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Bali Considering An App To Ensure Tourists Behave

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Officials in Bali are working around the clock to find impactful and novel solutions to try and eliminate illegal and disrespectful behavior by tourists.

From implementing a new set of policy changes to installing huge billboards, progress is already underway. As the discussions continue, more and more ideas are being put on the table. 

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A few weeks ago, the Deputy Governor of Bali, Tjokorda Oka Artha Ardana Sukawati, tabled a novel way to deter tourists from behaving badly at key attractions and cultural landmarks in Bali.

The Deputy Governor, who is often referred to by his nickname, Cok Ace, suggested that plaques or signboards be installed at tourist attractions where violations have occurred, like at the Kayu Putih Sacred Tree.

He suggested installing signage that indicated not only the illegal behavior conducted by tourists but also the consequences they faced, that this would help educate tourists and deter any future incidents from happening. 

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While Cok Ace’s idea is still on the table, other tourism stakeholders and leaders are equally as keen to take a proactive approach to educate tourists about the do’s and don’ts of visiting Bali.

It is clear that although the newly established Tourism Task Forces have been deployed to act on any reports of illegal actions or disrespectful behavior, leaders in Bali want to see bad behavior stopped before it’s had a chance to happen. Prevention is better than a cure, as the old saying goes.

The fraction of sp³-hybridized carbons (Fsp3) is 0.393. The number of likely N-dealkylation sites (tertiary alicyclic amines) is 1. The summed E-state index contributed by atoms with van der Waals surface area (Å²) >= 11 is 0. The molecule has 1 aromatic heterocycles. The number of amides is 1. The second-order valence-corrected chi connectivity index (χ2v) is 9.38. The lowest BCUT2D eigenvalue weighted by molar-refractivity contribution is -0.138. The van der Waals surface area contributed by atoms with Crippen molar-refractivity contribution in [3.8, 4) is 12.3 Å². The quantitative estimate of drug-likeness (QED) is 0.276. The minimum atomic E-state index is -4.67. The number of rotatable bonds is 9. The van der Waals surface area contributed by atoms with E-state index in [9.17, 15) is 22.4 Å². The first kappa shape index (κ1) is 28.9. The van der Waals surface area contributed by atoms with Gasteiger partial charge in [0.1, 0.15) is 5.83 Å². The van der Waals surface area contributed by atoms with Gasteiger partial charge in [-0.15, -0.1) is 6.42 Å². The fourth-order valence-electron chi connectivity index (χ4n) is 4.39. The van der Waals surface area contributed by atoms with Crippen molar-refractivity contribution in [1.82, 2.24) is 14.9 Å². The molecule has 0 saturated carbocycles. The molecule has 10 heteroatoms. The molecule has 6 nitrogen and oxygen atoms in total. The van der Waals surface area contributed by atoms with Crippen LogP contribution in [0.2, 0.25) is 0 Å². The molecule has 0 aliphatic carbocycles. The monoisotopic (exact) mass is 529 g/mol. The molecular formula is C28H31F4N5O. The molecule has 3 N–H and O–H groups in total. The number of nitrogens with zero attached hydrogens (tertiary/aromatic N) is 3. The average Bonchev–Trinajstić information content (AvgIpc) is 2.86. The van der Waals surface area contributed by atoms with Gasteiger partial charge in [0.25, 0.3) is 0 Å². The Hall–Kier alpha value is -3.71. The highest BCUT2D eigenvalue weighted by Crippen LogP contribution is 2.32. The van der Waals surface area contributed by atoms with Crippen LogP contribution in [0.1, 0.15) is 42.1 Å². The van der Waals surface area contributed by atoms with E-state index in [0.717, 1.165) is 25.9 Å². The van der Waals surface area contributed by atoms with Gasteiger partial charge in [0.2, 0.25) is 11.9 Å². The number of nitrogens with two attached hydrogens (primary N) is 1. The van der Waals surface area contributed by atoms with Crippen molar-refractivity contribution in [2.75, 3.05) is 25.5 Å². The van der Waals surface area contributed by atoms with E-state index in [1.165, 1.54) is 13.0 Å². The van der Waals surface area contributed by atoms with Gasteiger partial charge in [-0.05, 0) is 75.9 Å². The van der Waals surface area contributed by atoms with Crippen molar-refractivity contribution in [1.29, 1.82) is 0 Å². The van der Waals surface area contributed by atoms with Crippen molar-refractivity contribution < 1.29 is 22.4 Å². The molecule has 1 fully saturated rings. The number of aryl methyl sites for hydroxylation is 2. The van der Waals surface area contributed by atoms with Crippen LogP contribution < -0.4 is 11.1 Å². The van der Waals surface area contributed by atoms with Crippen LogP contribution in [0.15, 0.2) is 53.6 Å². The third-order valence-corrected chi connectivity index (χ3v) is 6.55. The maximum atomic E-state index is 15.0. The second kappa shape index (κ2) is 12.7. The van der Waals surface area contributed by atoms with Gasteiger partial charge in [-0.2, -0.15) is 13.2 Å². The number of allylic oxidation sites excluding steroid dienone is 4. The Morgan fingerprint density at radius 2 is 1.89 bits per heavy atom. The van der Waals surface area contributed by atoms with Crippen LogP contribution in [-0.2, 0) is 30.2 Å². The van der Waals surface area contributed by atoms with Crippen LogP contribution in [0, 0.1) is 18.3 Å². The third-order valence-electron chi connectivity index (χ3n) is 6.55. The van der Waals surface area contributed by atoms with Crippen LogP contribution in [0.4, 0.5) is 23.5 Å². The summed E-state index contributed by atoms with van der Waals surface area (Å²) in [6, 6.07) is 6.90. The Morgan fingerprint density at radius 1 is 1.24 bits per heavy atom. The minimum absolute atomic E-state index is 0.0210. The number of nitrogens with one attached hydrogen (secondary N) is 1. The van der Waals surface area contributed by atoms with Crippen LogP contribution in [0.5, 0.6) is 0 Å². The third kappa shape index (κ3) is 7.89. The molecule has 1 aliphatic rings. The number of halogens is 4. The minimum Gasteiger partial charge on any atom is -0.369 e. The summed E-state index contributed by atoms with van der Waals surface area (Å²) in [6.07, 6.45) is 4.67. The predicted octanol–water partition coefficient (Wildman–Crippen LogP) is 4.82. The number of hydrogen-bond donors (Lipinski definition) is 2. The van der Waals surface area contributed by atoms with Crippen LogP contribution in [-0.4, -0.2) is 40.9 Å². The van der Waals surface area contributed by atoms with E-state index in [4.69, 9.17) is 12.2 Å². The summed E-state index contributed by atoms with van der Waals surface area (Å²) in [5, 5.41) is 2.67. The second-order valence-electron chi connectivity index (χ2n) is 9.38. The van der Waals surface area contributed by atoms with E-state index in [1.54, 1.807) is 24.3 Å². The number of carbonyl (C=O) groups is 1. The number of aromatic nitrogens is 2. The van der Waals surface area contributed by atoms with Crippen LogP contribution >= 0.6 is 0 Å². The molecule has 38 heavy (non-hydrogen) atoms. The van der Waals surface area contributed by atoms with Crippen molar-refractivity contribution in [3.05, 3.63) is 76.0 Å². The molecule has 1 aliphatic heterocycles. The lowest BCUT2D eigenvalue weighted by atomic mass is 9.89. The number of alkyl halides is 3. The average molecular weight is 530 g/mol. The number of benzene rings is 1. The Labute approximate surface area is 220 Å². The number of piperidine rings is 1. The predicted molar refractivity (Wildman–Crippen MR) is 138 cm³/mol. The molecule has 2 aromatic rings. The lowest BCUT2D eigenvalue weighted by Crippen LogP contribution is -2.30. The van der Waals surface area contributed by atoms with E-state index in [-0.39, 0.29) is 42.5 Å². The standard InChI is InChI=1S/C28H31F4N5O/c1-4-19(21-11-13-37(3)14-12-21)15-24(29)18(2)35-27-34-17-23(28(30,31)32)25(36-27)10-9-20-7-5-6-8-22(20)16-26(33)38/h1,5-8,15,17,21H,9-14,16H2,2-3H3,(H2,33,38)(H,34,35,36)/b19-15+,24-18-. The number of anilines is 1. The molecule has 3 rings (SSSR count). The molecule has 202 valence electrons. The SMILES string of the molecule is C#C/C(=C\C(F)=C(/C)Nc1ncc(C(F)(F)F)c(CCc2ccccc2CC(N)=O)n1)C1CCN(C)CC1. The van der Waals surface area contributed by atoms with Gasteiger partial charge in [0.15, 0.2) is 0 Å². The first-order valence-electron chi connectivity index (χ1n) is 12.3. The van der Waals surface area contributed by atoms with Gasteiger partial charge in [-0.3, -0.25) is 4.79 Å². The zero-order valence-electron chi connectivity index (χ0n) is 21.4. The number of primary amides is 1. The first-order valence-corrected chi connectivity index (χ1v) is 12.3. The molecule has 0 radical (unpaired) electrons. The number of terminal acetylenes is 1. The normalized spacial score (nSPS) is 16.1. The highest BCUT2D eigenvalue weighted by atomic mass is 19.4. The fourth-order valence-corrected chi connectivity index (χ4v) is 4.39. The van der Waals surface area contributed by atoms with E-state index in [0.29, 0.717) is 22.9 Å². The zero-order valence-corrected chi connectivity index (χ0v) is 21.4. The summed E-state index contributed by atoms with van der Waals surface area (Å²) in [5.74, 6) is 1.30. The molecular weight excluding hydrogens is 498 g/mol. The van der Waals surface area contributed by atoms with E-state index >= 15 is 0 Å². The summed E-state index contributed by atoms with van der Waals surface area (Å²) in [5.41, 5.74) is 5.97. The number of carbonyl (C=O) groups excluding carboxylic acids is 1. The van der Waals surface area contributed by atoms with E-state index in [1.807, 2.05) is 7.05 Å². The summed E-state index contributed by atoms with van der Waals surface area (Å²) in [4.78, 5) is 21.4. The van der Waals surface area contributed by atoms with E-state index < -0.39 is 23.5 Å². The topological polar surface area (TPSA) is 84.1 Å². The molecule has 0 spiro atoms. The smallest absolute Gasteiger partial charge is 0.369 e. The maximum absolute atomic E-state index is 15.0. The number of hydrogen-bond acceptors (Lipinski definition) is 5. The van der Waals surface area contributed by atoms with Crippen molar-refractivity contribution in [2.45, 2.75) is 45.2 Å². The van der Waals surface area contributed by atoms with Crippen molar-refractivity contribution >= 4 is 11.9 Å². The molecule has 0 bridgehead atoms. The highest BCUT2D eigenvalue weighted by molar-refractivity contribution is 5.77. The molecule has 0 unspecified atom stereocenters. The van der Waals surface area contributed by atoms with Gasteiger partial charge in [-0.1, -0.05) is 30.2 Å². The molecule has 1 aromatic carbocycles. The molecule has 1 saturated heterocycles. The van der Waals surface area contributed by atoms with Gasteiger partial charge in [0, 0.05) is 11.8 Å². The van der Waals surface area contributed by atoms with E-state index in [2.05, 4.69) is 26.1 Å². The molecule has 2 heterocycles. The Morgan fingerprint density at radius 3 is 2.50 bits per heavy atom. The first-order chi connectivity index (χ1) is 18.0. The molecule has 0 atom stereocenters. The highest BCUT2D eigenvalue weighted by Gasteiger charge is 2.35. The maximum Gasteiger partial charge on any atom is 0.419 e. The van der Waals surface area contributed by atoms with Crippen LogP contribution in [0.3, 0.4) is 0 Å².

With this in mind, the Bali Indonesian Hotel and Restaurant Association (PHRI), which are a powerful tourism stakeholder on the island, have suggested that a phone application could be created that contains the do’s and don’ts of how to behave on the island. 

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Last week Governor Wayan Koster issued his Circular Letter Number 4 of 2023; this letter contained twelve obligations and eight prohibited behaviors for tourists to adhere to, in addition to the law of Indonesia.

These guidelines had a strong focus on respecting Balinese culture, local customs, and the law.

Unlike a similar list of do’s and don’t issue by the national tourism board, Wonderful Indonesia, the guidelines shared by Governor Koster did not give tips for tourists to make the most of their time on the island.

The advice issued by Wonderful Indonesia about how to behave in Bali not only outlined appropriate behavior and laws to be aware of but also shared suggestions for tourists to really immerse in local culture and try new experiences in order to make the most of their visit to the island. 

An application containing up-to-the-minute regulations for tourists in Bali may be a positive step forward to help everyone start singing from the same song sheet regarding behavior.

Indonesia is keen to grow in the digital and technology space and is already taking strides to ensure that the services offered by immigration are digitized and sit on par with the ‘gold standard’ online immigration platforms utilized around the world.